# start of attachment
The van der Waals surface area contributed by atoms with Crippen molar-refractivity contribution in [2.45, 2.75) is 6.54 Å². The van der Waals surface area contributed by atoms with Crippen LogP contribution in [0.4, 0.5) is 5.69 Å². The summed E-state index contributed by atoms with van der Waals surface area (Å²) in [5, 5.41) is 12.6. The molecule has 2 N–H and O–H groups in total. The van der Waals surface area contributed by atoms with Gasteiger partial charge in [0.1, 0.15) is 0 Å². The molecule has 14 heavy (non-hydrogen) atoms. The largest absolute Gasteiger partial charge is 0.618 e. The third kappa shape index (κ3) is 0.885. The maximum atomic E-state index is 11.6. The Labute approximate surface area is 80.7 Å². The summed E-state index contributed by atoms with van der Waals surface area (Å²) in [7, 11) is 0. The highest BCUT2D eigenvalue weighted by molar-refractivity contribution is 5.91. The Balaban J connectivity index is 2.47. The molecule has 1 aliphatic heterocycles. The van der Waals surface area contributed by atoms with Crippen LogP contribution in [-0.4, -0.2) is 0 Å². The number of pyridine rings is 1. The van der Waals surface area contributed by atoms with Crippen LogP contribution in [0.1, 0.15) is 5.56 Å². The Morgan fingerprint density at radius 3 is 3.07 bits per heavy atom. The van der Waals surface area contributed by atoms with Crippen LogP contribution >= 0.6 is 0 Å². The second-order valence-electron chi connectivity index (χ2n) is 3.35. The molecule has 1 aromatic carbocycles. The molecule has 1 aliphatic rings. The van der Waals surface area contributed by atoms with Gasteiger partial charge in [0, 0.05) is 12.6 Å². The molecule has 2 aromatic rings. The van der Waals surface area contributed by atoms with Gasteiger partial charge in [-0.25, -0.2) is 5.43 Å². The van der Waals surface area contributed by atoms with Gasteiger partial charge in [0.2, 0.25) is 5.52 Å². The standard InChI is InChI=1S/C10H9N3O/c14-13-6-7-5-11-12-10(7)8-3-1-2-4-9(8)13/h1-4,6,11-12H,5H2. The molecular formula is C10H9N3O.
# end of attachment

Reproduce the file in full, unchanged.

The van der Waals surface area contributed by atoms with Crippen molar-refractivity contribution in [2.45, 2.75) is 6.54 Å². The van der Waals surface area contributed by atoms with Crippen LogP contribution in [0.4, 0.5) is 5.69 Å². The summed E-state index contributed by atoms with van der Waals surface area (Å²) in [5, 5.41) is 12.6. The molecule has 2 N–H and O–H groups in total. The van der Waals surface area contributed by atoms with Gasteiger partial charge in [0.1, 0.15) is 0 Å². The molecule has 14 heavy (non-hydrogen) atoms. The largest absolute Gasteiger partial charge is 0.618 e. The third kappa shape index (κ3) is 0.885. The maximum atomic E-state index is 11.6. The Labute approximate surface area is 80.7 Å². The summed E-state index contributed by atoms with van der Waals surface area (Å²) in [7, 11) is 0. The highest BCUT2D eigenvalue weighted by molar-refractivity contribution is 5.91. The Balaban J connectivity index is 2.47. The molecule has 1 aliphatic heterocycles. The van der Waals surface area contributed by atoms with Crippen LogP contribution in [-0.4, -0.2) is 0 Å². The number of pyridine rings is 1. The van der Waals surface area contributed by atoms with Crippen LogP contribution in [0.1, 0.15) is 5.56 Å². The Morgan fingerprint density at radius 3 is 3.07 bits per heavy atom. The van der Waals surface area contributed by atoms with Crippen LogP contribution >= 0.6 is 0 Å². The second-order valence-electron chi connectivity index (χ2n) is 3.35. The molecule has 1 aromatic carbocycles. The molecule has 1 aliphatic rings. The van der Waals surface area contributed by atoms with Gasteiger partial charge in [0, 0.05) is 12.6 Å². The molecule has 2 aromatic rings. The van der Waals surface area contributed by atoms with Gasteiger partial charge in [-0.25, -0.2) is 5.43 Å². The van der Waals surface area contributed by atoms with Gasteiger partial charge in [0.2, 0.25) is 5.52 Å². The standard InChI is InChI=1S/C10H9N3O/c14-13-6-7-5-11-12-10(7)8-3-1-2-4-9(8)13/h1-4,6,11-12H,5H2. The molecular formula is C10H9N3O.